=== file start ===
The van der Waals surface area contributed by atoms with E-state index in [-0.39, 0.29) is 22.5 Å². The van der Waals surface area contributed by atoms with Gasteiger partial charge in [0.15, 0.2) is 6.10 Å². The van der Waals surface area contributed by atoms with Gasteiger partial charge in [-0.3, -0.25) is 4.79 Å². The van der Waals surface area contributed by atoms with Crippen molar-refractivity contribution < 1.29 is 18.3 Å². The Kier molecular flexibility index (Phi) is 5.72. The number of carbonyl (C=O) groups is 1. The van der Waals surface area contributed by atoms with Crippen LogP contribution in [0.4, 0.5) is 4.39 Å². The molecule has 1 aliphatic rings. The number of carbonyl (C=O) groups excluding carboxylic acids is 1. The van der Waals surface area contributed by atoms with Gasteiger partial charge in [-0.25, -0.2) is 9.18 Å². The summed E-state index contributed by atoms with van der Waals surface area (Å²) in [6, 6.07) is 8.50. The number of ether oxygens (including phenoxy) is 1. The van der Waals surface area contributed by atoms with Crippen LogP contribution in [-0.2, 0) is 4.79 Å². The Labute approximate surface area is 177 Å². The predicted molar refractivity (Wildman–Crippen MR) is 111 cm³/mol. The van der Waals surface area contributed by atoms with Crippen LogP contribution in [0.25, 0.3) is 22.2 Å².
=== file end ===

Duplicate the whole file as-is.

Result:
The van der Waals surface area contributed by atoms with E-state index in [-0.39, 0.29) is 22.5 Å². The van der Waals surface area contributed by atoms with Gasteiger partial charge in [0.15, 0.2) is 6.10 Å². The van der Waals surface area contributed by atoms with Gasteiger partial charge in [-0.3, -0.25) is 4.79 Å². The van der Waals surface area contributed by atoms with Crippen molar-refractivity contribution < 1.29 is 18.3 Å². The Kier molecular flexibility index (Phi) is 5.72. The number of carbonyl (C=O) groups is 1. The van der Waals surface area contributed by atoms with Crippen LogP contribution in [0.4, 0.5) is 4.39 Å². The molecule has 1 aliphatic rings. The number of carbonyl (C=O) groups excluding carboxylic acids is 1. The van der Waals surface area contributed by atoms with Gasteiger partial charge in [-0.25, -0.2) is 9.18 Å². The summed E-state index contributed by atoms with van der Waals surface area (Å²) in [6, 6.07) is 8.50. The number of ether oxygens (including phenoxy) is 1. The van der Waals surface area contributed by atoms with Crippen LogP contribution in [-0.2, 0) is 4.79 Å². The Labute approximate surface area is 177 Å². The predicted molar refractivity (Wildman–Crippen MR) is 111 cm³/mol. The van der Waals surface area contributed by atoms with Crippen LogP contribution in [0.25, 0.3) is 22.2 Å².